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post #6 of 18 Old 03-05-2015, 02:38 PM
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Being a carpenter your first thought is to always go with wood however mdf panels are more economical and stable. As mentioned some do gas and can cause a problem for some people. Ive never had a problem with them and as far as finishing the routed portion some mdf routs better than others so when I run across that problem I sand once with 150 and then apply hide glue sand again and for me does the trick.
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post #7 of 18 Old 03-06-2015, 08:54 AM
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MDF, or glorified particle board has some advantages and disadvantages.

Price is an advantage.

Painting is an advantage, provided you use a higher viscosity oil based paint. Using a woodworking finish, it will just soak right in and leave a rough surface.

It does not hold screws well, but if this will be your panel within the cope and stick frame, you should be OK.

It is very heavy, compared to ply, this will put a lot more load on your hinges.

Use an organic mask when cutting and sanding, the dust is bad news.

Pure mathematics is, in it's way, the poetry of logical ideas. - Albert Einstein.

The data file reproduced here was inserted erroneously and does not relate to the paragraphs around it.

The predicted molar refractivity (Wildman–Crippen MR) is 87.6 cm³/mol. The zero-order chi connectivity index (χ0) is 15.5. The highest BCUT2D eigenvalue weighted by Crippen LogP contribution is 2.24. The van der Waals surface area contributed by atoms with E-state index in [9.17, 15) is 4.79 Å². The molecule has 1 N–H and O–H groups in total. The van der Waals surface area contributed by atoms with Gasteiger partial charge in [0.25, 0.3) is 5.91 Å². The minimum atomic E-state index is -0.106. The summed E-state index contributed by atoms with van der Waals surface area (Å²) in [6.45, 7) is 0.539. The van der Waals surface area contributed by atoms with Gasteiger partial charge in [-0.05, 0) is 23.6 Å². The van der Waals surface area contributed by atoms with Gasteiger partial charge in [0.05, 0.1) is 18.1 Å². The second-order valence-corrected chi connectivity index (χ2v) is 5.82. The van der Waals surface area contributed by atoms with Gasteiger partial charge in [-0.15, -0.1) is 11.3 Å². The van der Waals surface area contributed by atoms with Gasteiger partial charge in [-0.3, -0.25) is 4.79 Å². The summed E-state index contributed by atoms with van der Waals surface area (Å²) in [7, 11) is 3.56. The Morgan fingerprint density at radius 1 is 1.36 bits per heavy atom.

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post #8 of 18 Old 03-06-2015, 06:16 PM
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Mdf was the choice for the cabinet shop I used to work for. We used the exterior grade mdf.
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post #9 of 18 Old 03-21-2015, 07:50 PM
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Main problem with MDF is its affinity for water, which causes it to swell.

I have just replaced a bathroom vanity unit which had a hot water flex hose fail inside it.

This happened in the early hours and we woke to steam throughout the house.

The vanity unit was a total wreck and soaked until the plastic covering peeled.

Hot water flowed out the bathroom sliding door which, was also a factory made MDF job

and whoever trimmed it to fit did not reseal the lower edge, which swelled and jammed the door.

I had to use a pry bar to get into the bathroom. So, be prepared for a bit of work if you use MDF